Researchers at McAfee estimated that the attack has been active for roughly one week, and in that time frame has managed to place itself on roughly 200,000 web pages.
Rather than attempt to exploit browser vulnerabilities, the attack attempts to trick a user into manually launching its malicious payload.
"This contrasts [Thursday’s] attack in that the vast majority of those were active server pages (.ASP)," explained McAfee researcher Craig Schmugar on a company blog posting.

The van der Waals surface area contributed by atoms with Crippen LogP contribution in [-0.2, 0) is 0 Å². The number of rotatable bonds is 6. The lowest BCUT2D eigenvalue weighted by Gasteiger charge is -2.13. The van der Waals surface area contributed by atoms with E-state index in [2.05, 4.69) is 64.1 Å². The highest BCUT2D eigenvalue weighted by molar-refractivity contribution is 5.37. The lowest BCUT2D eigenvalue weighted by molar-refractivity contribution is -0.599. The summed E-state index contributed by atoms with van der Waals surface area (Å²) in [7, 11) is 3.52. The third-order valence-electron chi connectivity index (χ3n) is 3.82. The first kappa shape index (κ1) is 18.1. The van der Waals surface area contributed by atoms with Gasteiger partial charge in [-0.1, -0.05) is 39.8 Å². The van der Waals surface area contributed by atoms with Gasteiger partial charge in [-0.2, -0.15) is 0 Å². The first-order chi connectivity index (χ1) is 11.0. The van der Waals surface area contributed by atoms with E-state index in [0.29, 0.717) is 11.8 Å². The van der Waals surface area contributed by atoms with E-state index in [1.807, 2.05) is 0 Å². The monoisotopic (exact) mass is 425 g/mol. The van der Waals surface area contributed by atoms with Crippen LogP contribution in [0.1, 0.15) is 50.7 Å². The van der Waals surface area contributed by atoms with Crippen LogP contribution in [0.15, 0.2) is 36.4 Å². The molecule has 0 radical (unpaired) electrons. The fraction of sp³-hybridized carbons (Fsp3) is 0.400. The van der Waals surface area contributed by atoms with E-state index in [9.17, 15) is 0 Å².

"The ASP attacks are different than the phpBB ones in that the payload and method are quite different. Various exploits are used in the ASP attacks, where the phpBB ones rely on social engineering."
The infected pages bring up what appears to be a pornographic web site. Upon loading the page, a 'fake codec' social engineering attack is attempted. The user is told that in order to view the movie on the page, a special video codec must be installed.
The user then downloads a trojan program which installs a malware package on the users system then delivers a fraudulent error message telling the user that the supposed codec could not be installed.
Second mass hack exposed
By Shaun Nichols on Mar 18, 2008 9:53AM